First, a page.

Should Toyota use team orders to help Evans?

Jari-Matti Latvala remains against team orders – but is that a wise call? We asked some experts

GFOS 2023 Elfyn Evans 00050

Hyundai team principal Cyril Abiteboul made his intentions crystal clear at last year’s Rally Sweden. His team had a primary target: win the drivers’ title with Thierry Neuville. On round two of the season, team orders were deployed: Craig Breen would take a 10-second late check-in penalty and hand his team-mate second place.

It didn’t work – Neuville made an error on the power stage and dropped back to third. But the tone had been set early and clearly: Hyundai would shuffle the deck on a whim if it meant ensuring its main candidate for the drivers’ title would benefit.

That’s never been the case at Toyota. And it still isn’t: before the season began, its team principal Jari-Matti Latvala reiterated that he had no desire to instruct his drivers to help Elfyn Evans, Toyota’s only realistic candidate for the drivers’ crown in 2024.

Latvala confirmed to DirtFish: “We have only Elfyn who can really go for the title, but we believe in a fair game and we want to have a fair fight between the drivers, so we don’t do any tactical changes.”


“The manufacturers’ championship, if you think about our driver line-up, we would have chances for that. It’s where I think we can really challenge. But going for the drivers’ title, the thing is that Elfyn has to be alone.”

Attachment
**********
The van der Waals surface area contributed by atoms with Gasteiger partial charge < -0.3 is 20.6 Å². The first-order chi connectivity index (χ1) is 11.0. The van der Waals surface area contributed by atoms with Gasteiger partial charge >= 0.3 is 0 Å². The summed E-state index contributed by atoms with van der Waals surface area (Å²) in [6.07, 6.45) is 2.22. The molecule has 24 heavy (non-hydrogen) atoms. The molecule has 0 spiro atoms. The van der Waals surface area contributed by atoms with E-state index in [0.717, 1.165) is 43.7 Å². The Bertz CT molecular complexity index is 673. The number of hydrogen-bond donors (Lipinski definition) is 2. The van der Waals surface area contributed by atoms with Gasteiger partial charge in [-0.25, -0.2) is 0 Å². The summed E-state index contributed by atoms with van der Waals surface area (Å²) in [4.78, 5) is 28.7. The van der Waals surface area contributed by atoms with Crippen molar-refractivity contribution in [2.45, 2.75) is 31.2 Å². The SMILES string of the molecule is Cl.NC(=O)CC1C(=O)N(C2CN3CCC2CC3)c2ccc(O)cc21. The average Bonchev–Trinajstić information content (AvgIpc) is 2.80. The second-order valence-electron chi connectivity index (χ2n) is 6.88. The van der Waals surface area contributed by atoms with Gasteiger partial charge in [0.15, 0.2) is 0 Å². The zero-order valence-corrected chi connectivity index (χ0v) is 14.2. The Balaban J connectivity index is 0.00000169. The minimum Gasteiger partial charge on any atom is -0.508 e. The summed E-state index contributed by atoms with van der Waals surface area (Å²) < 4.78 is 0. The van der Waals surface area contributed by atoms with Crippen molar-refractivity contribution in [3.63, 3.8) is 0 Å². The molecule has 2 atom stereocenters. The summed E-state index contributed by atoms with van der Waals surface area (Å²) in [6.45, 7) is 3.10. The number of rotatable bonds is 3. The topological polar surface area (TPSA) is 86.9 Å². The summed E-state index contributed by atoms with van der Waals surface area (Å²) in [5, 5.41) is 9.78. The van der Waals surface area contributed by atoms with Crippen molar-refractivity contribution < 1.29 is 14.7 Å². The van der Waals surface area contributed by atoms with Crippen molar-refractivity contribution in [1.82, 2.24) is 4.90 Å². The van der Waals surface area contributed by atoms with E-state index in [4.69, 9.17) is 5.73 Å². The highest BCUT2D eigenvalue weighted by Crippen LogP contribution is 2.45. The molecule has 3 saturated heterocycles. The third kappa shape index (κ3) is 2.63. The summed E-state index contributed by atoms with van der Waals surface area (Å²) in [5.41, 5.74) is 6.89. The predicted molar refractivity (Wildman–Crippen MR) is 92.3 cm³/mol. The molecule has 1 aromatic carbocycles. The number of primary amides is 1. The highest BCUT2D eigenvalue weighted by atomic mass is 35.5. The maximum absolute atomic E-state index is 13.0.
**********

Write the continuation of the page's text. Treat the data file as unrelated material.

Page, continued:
The opposite argument is that no, he doesn’t have to be alone. In Sébastien Ogier and Kalle Rovanperä, Evans theoretically has two world champions available as wingmen. Except they’re not here to be the support act: they’re turning up to win rallies – potentially at Evans’ expense.

That certainly looks to be the case at Rally Sweden: Evans has already conceded that Rovanperä is likely to be faster than him later this week.

So is letting the cards fall as they may the right choice? We asked a trio of world championship-winning team principals and sporting directors what they’d do in this situation.

Jost Capito

Former motorsport director at Volkswagen

Rally Poland 2015

Jost Capito led Volkswagen during the most dominant period in rally history. Having Sébastien Ogier in its line-up no doubt helped.